Philip Edward Bonner Sr. was raised in Philadelphia, Pennsylvania. Before joining the Army, he was a coxswain for his high school’s crew team and played trumpet for the marching band. After the Army drafted him in 1943, he served with the 159th Combat Engineer Battalion.
Once deployed, his outfit landed at Utah Beach in Normandy, a month after D-Day. Bonner then took part in liberating Nazi concentration camps, including Buchenwald in Germany. He also fought in the Battle of the Bulge.
Bonner first entered Luxemburg on Oct. 7, 1944. Bonner and his unit were building bridges and roads when the Germans suddenly counter-attacked. Ill prepared, they had limited weaponry. Many of them suffered frostbite on their feet.
In December 1944, Bonner’s battalion helped defend Hill 313 during the Battle of the Bulge. American troops prevented the German capture of the main road from Echternach to Luxemburg.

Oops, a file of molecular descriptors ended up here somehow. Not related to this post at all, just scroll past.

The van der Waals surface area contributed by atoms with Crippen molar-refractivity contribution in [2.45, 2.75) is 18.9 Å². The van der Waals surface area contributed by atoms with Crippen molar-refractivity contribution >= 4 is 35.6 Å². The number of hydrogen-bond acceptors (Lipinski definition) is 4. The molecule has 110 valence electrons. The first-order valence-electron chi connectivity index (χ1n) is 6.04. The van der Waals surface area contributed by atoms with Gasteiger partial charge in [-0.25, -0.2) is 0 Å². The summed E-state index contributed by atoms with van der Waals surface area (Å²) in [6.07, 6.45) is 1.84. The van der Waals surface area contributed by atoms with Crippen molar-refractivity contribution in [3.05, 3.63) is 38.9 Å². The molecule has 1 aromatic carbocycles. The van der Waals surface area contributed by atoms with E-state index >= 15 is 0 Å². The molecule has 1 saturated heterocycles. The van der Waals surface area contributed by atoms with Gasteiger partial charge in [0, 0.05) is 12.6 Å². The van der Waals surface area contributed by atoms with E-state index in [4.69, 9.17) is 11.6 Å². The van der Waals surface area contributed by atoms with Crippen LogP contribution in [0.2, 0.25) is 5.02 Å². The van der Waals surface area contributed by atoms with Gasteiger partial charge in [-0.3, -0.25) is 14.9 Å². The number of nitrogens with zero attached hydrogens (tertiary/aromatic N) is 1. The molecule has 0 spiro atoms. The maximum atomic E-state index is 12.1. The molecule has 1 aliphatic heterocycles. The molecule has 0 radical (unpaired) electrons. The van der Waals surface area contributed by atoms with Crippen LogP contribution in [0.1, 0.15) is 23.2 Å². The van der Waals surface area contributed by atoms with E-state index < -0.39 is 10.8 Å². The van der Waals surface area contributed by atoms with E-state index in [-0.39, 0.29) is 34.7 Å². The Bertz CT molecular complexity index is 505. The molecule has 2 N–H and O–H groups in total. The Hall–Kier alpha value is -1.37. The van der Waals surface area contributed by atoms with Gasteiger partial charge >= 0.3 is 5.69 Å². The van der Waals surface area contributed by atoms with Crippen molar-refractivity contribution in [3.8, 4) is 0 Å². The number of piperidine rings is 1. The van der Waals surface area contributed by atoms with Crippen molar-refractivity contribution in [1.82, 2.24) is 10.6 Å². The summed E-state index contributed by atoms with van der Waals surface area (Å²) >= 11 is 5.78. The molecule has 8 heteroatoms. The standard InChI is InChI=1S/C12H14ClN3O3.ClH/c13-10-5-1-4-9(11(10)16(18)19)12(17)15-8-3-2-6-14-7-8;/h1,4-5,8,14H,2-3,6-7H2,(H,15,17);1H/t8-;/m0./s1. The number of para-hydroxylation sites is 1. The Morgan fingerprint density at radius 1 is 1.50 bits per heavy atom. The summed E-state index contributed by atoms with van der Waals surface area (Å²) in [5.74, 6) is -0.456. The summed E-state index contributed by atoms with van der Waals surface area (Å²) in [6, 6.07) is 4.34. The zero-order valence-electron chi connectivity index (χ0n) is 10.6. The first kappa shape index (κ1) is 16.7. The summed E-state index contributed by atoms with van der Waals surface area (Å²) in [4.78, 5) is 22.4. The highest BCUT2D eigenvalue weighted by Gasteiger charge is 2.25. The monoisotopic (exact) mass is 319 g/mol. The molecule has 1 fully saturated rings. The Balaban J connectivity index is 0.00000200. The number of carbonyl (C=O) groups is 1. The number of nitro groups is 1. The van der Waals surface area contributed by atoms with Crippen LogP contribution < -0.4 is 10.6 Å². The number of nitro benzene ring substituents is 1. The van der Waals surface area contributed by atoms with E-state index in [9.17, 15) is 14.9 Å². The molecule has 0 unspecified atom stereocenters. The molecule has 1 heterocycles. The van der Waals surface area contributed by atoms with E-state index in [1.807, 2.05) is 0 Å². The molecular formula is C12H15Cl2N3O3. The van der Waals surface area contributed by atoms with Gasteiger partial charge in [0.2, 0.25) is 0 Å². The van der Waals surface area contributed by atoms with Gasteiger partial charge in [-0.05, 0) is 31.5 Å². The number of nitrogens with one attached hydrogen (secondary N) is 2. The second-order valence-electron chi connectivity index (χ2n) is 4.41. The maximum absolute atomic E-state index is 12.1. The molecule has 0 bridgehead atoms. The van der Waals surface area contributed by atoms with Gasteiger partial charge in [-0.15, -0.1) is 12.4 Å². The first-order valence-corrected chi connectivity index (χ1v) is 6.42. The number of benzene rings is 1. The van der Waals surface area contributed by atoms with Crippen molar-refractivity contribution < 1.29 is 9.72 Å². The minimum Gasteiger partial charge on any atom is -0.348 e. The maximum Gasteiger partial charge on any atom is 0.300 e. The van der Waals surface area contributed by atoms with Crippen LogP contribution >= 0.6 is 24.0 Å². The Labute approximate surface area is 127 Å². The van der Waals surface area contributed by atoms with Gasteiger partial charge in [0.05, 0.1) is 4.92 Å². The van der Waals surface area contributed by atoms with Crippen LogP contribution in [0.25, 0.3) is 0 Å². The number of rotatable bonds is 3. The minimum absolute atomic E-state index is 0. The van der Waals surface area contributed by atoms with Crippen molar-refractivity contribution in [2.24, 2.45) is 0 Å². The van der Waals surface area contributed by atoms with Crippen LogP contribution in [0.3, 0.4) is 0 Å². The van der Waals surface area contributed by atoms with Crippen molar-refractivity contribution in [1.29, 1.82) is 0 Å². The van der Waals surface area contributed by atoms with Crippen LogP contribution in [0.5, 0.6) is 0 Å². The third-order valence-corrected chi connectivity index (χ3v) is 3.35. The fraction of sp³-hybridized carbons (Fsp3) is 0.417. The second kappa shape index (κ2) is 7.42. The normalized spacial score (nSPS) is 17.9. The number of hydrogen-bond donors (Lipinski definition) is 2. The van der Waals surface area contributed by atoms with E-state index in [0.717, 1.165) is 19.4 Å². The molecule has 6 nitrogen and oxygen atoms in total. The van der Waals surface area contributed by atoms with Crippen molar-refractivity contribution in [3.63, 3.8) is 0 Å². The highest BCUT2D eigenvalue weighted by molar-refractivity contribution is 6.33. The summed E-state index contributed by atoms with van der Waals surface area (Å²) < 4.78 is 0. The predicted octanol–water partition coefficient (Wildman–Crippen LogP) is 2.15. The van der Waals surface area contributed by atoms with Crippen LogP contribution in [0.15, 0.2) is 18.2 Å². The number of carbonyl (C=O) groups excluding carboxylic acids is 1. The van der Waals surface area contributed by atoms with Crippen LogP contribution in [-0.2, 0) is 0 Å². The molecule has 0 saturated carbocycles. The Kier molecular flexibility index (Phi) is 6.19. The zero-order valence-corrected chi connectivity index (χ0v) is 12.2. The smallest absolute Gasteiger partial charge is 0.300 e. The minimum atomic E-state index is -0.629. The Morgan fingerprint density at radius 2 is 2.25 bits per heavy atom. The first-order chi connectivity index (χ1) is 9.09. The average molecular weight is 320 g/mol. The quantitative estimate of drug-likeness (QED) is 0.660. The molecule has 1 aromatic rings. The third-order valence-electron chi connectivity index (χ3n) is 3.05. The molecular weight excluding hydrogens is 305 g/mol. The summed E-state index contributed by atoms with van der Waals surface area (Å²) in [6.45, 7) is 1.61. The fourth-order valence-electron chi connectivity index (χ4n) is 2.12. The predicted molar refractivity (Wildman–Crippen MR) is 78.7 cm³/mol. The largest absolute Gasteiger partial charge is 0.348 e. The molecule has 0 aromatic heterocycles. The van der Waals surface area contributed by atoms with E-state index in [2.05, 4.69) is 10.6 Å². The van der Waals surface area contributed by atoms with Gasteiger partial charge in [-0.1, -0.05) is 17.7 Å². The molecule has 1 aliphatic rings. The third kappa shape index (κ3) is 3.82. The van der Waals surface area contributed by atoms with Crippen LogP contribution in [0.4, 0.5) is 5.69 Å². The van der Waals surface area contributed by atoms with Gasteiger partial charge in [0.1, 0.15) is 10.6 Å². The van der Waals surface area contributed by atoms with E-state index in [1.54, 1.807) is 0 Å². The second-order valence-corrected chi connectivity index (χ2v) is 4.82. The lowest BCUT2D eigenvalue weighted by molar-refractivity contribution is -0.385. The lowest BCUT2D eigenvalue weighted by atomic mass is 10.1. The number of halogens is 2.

By Christmas Day, Bonner and his battalion were back in billets in Luxemburg. They were sitting around, relaxing when suddenly, the 4th Infantry Division commander surprised the group with two cases of champagne. He told them that since they fought so courageously, they deserved to have some fun.
During his service, Bonner received a Bronze Star and a Purple Heart.
After Bonner left the Army, he became a Philadelphia police officer and later worked for the Pennsylvania Auditor General’s Office. He was a proud Irishman and member of the Southwest St. Patrick’s Club in Philadelphia. In 2001, Bonner served as Grand Marshal of the Philadelphia St. Patrick’s Day Parade.
Bonner died on Feb. 15, 2013, at age 87.
We honor his service.
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Veterans History Project
This #VeteranOfTheDay profile was created with interviews submitted to the Veterans History Project. The project collects, preserves, and makes accessible the personal accounts of American war Veterans so that future generations may hear directly from Veterans and better understand the realities of war. Find out more at http://www.loc.gov/vets/.
Writer: Rachel Heimann
Editor: Joseph Cardinal
Fact checker: Sierra Harbert